Nearly a decade and a half after it was first proposed, America's first commercial offshore wind project, Cape Wind, could be on its last legs.
Yesterday, National Grid and NSTAR, the two companies that agreed to buy electricity from Cape Wind, said they were scrapping their power-purchase agreements with the developer. Those agreements accounted for more than three-quarters of the 468-megawatt project's projected output.
The project is planned for Nantucket Sound, located off the coast of Massachusetts.
Citing the passage of "critical milestones" set for December 31, a Northeast Utilities spokesperson told the Boston Globe that the developer had failed to pledge collateral as a way to extend the legal agreement between the utilities and Cape Wind.
"Cape Wind has chosen not to exercise its right to post financial security in order to extend the contract deadlines. Therefore, the contract is now terminated," said Northeast Utilities' Caroline Pretyman, speaking to the Globe, about subsidiary NSTAR's decision.
"National Grid is disappointed that Cape Wind has been unable to meet its commitments under the contract, resulting in yesterday's termination of the power-purchase agreement," said Jake Navarro, a National Grid spokesperson, in an emailed statement to Greentech Media.
The National Grid contract, signed in 2010, was for half of Cape Wind's electricity. The contract with NSTAR, signed two years later, was for 27.5 percent of the electricity.
In an emailed statement, Cape Wind representative Mark Rodgers said that the company would "pursue every option available to us" in order to move the project forward. He cited a "force majeure" provision in the PPA that extends milestones if an "unusual, unexpected and significant event" occurred outside the control of Cape Wind.
That "event" was the onslaught of litigation from the Alliance to Protect Nantucket Sound, a group of local wealthy property owners who spent millions of dollars over the years to stop Cape Wind.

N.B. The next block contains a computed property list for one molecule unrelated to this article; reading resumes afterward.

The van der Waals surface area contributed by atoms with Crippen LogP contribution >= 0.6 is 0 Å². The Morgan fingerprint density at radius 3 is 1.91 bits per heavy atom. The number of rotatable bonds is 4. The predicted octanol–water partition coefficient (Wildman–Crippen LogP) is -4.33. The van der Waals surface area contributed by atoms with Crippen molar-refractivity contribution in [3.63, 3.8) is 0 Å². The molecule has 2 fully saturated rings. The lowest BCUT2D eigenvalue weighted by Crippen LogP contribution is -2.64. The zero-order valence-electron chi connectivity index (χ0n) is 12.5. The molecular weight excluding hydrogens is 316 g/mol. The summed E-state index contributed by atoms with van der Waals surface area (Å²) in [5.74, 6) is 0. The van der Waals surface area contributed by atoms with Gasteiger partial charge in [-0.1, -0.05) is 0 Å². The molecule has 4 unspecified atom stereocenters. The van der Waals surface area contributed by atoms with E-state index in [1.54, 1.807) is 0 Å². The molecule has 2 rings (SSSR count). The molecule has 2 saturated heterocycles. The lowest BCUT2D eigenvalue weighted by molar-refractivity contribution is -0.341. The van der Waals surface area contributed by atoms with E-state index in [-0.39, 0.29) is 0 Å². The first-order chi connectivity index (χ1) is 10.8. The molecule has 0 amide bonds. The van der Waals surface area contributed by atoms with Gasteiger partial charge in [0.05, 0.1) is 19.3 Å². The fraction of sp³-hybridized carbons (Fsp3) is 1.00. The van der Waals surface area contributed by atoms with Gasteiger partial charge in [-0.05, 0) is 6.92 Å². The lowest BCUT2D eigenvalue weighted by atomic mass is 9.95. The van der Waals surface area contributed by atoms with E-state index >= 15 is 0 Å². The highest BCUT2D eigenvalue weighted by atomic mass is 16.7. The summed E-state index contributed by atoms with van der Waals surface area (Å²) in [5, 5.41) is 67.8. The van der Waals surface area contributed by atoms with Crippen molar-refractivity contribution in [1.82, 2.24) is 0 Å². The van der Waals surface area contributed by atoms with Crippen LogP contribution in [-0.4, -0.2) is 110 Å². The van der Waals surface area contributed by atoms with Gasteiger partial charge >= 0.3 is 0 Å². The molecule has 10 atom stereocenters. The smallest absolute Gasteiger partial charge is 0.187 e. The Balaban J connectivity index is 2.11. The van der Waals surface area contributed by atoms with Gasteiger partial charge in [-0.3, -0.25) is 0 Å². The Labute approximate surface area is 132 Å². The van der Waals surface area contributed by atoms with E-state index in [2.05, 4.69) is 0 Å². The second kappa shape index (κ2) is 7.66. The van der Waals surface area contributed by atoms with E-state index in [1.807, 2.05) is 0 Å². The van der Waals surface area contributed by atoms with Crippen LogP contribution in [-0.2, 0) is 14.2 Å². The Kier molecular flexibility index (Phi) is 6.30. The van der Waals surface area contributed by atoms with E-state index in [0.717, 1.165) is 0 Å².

In a letter penned to National Grid and NSTAR on December 31, Cape Wind President Jim Gordon lamented that "extended, unprecedented and relentless litigation" from the Alliance prevented the developer from closing financing, as required in the PPA.
"It has been completely beyond Cape Wind's control and could not have been prevented or avoided. In fact, Cape Wind has undertaken herculean efforts to negate the impact of such litigation, and, at every turn, has been successful. Despite this, the relentless litigation has undeniably slowed the development of Cape Wind's project and interfered with the timely financing of the project," wrote Gordon.
Despite fierce legal opposition over the years, Cape Wind has achieved numerous positive milestones, including securing federal permits and the two PPAs in 2010 and 2012. But the twenty court challenges bought by the Alliance delayed the project just enough to cause Cape Wind to lose its contracts.
Cape Wind has sparked a small class war in Massachusetts. Advocates of the project label the Alliance to Protect Nantucket Sound as a group of rich, insulated elites -- including the third Koch brother, Bill -- who are paying tens of millions of dollars to stop a project that could protect ratepayers from fluctuating power prices in the state.
In 2007, Wendy Davis wrote a book on the conflict, Cape Wind: Money, Celebrity, Class, Politics and the Battle for Our Energy Future. Her description of the tactics used by the Alliance to Protect Nantucket Sound helped define the group as elitist and out-of-touch in the eyes of Cape Wind supporters.
"This melodrama...was a very well-orchestrated show whose paymasters had immense resources. It was all very much in keeping with the previous three years, during which the Alliance had been engaged...in creating a parallel universe, a virtual reality, their own Hollywood storyline, about Gordon's project, about Nantucket Sound and about the environmental and energy issues facing Cape Cod, New England and all of America."
But it wasn't just the Alliance doling out millions for its cause. Cape Wind's Jim Gordon has reportedly spent $70 million of his own money to support the project -- making it more of a war between the wealthy. The Alliance labeled Jim Gordon as a subsidy hog who would drive up power prices for hardworking people in Massachusetts.
In a statement, the Alliance celebrated the termination of Cape Wind's contracts, confident that it had finally won.
"For the fishermen, homeowners, towns, pilots, businesses, Native Americans, and visitors to Cape Cod who have opposed this project for 14 years, this news may finally mean the end of the long fight to save Nantucket Sound from industrialization."